Speaking of hospitals, I was trying to decide what I hated most about them one day when Dad called from his room to ask me to get a bedpan. That’s right – he had to call me. He said he had been trying to get a bedpan for two hours but no one came. When I arrived in his room 10 minutes later, Dad was sitting on a loaded bedpan full to the brim. Worse, someone came by and delivered his meal even though the room was as fragrant as a Port-A-Potty in August.
My area of expertise doesn’t cover bedpans, but when Dad asked me to get that thing out from under him I did. Quickly. Then I carried it the nurse’s station myself, taking extra large, indignant steps down the hall. “Can someone please do something with THIS?” I said to a lady in scrubs. She asked me where it came from and why I had it. “It was under my father while he was trying to eat his dinner!” As I recall, I was yelling. In retrospect, I doubt I was yelling loud enough. That crazy lady carried it back down the hall to my Dad’s room, rinsed it out in his bathroom sink and left. The night before, no one rinsed anything and they just left the used bedpan on the damn floor. I guess I should be grateful?
How disgusting was that episode? Beyond my measuring! I can’t believe they expected an elderly man in stage 4 of lung disease, with his heart ticking at 25% capacity, to eat his lousy Jell-O with a mound of loose stool under his deflated, emaciated ass. That’s the definition of heartless, man. I really, really hated that about Eastern Niagara Hospital (in Newfane).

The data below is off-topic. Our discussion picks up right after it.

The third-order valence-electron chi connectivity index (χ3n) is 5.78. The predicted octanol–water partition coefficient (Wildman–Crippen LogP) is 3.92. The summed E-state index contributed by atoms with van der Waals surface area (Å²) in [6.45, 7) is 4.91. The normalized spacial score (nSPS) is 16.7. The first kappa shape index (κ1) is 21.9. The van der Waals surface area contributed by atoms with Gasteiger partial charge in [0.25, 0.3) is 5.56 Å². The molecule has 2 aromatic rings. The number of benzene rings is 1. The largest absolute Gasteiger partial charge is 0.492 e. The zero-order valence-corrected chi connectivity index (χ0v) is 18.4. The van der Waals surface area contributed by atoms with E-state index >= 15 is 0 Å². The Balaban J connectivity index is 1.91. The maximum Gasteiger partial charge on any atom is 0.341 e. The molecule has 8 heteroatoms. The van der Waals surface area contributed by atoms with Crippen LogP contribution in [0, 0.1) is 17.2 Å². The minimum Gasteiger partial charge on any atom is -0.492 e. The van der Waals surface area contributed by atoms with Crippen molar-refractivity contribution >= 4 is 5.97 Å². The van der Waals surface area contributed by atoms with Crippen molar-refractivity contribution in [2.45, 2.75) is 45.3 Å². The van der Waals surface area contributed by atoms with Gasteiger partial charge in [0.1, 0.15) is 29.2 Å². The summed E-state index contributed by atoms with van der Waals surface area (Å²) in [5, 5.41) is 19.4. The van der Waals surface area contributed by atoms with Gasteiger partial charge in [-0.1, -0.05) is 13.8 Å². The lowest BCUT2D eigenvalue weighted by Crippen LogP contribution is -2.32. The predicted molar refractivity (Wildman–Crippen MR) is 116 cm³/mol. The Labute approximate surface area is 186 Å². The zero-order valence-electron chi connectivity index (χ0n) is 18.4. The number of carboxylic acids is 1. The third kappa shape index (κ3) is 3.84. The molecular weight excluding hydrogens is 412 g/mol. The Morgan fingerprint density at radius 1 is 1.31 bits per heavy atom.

I still see the bedpan in my mind. In fact, it was worse than the time there was no barf pan in Dad’s room, so I let him puke in my hands. I used to think his phlegm was bad, but not anymore!
I’m so glad I got my Dad out of that hospital.
Wednesday, March 18, 2009
Chicago has never looked so good, even through the prism of toilet water overflow on my bathroom floor. As far as I can tell toilets will misbehave when they haven't been used for seven weeks or so, but that hardly matters. I'm home!
My father is still alive (thanks for thinking of him). Mostly he is alive because he was refusing to sign a DNR order until last week. Dad has had last minute angioplasty, an eleventh-hour feeding tube surgery, stopped breathing at least three times (that I can remember), leaked blood from his pores for an entire Sunday one time and now he is comfortably resting in nursing home (also termed a "rehabilitation facility"). Since then my Mom officially became Dad's proxy and she signed his DNR paperwork.
Pop has all kinds of interesting things to say these days. "Don't forget to mop the ceiling," and "Ask the nurse when she's going to take that big rock off my back." I play along with him. "Yes, I'll buy a mop tomorrow," I said, and "The nurses will move the rock when they change shifts." There is no mop and no rock, as you may have guessed. We think he lost his mind after the last time he stopped breathing.
I am home for a while to catch up on my life while my father has daily rounds of physical and occupational therapy at this place. It's actually quite nice there - very clean and not even a whiff of pee. They have cable, therapy animals and cake.
Plenty of stories to tell you this week. First, I really need to get to that bathroom floor in the morning and (sadly) launder some towels. I intend to get a hair-do if possible, for cathartic reasons. Maybe I'll try to sleep, because I stopped trying to sleep seven weeks ago in case I got a call in the middle of the night. Mom can't pick up the phone if that happens. I miss Mom.
I am happy to see you.